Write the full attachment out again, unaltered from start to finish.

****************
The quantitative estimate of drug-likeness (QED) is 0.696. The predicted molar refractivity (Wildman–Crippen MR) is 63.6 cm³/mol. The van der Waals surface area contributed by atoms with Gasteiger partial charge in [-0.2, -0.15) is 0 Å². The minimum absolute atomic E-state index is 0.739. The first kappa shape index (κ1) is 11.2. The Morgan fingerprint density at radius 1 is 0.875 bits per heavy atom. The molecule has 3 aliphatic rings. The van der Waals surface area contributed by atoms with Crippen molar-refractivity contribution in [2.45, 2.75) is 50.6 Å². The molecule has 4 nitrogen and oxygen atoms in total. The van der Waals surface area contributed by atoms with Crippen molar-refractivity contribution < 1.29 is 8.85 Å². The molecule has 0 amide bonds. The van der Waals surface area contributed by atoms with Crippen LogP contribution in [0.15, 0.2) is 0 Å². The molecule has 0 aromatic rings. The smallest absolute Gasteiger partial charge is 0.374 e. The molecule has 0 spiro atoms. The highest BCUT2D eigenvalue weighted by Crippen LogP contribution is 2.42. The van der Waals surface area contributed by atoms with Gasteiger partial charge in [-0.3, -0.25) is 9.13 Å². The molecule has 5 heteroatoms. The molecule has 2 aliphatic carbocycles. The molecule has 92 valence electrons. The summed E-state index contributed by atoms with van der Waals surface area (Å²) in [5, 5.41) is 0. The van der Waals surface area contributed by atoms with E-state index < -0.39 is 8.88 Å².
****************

The quantitative estimate of drug-likeness (QED) is 0.696. The predicted molar refractivity (Wildman–Crippen MR) is 63.6 cm³/mol. The van der Waals surface area contributed by atoms with Gasteiger partial charge in [-0.2, -0.15) is 0 Å². The minimum absolute atomic E-state index is 0.739. The first kappa shape index (κ1) is 11.2. The Morgan fingerprint density at radius 1 is 0.875 bits per heavy atom. The molecule has 3 aliphatic rings. The van der Waals surface area contributed by atoms with Crippen molar-refractivity contribution in [2.45, 2.75) is 50.6 Å². The molecule has 4 nitrogen and oxygen atoms in total. The van der Waals surface area contributed by atoms with Crippen molar-refractivity contribution < 1.29 is 8.85 Å². The molecule has 0 amide bonds. The van der Waals surface area contributed by atoms with Crippen LogP contribution in [0.15, 0.2) is 0 Å². The molecule has 0 aromatic rings. The smallest absolute Gasteiger partial charge is 0.374 e. The molecule has 0 spiro atoms. The highest BCUT2D eigenvalue weighted by Crippen LogP contribution is 2.42. The van der Waals surface area contributed by atoms with Gasteiger partial charge in [-0.3, -0.25) is 9.13 Å². The molecule has 5 heteroatoms. The molecule has 2 aliphatic carbocycles. The molecule has 92 valence electrons. The summed E-state index contributed by atoms with van der Waals surface area (Å²) in [5, 5.41) is 0. The van der Waals surface area contributed by atoms with E-state index < -0.39 is 8.88 Å².